Wednesday, 1 August 2012

Split Second Cath Staincliffe
The first issue with this book is where to categorise it.
It seems to be in the crime thriller bracket but I'm not convinced that's where it belongs.
The beginning of the book introduces us to a group of unrelated people going about their usual lives. Very quickly everything is drastically altered by one incident.
A stabbing occurs and the remainder of the book deals with the fallout one such incident can cause.
It is incredibly well written. The impact on the families, the shock is almost tangible, the despair of a witness who had the chance to intervene and didn't, all of these emotions are played out.
There is nothing chick lit about it and yet as far as it's category- yes, there's a crime but there's no real mystery and no thrill. But this doesn't mean it's not a good book- it is, to my mind it's exceptional.
The very real thoughts of the father as he tries to deal with the loss of a son while still being a husband and trying to help his wife, the struggle to do so, the glimpses of a person who his logical mind knows cannot be there. The kick of realisation as the void left by his son is brought home on a regular basis. None of the emotions are frilly, they are very simply there.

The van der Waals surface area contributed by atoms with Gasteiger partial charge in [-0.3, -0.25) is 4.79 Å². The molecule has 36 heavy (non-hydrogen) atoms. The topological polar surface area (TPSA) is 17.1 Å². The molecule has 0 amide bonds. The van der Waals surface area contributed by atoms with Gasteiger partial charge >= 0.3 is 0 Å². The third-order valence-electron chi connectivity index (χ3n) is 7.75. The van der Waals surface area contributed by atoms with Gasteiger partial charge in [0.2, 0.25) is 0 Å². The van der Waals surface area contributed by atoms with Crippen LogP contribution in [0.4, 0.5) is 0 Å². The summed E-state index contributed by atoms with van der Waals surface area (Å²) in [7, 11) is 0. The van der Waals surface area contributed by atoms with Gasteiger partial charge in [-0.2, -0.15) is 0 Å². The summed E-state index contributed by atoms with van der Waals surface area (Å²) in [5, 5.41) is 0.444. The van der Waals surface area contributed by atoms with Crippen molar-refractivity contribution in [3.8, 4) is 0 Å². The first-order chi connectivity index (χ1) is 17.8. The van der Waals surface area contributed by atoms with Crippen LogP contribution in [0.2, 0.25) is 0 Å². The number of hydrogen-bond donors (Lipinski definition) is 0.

The identity of the culprits doesn't remain unknown for very long and before long we are privy to each characters's way of dealing with knowing who did this to their families. It ranges from the primeval wish to retaliate through to the blind faith that justice will out.
Through to the court case and the uncomfortably real questions that are asked of each witness and the blow is almost felt as the slam dunk of what could possibly be happening on the stand falls into consciousness.
Yes, this is how it works. Any tiny inkling of possibility will be magnified again and again to try and make sure that a person stays out of jail. This is what the defence is for.
The book opens eyes cruelly to what could possibly happen. The thoughts of the family in the court as some family members are allowed to step outside for part of the evidence whilst others have to stay to have some of their memories mauled by the legal system are described in a taut way and lay bare the raw disbelief in the process.
Some of the best characters I have come across in a while with a broad variety of them. One that stayed with me.

The decider- would I buy another book by this author?
Hell, yes!

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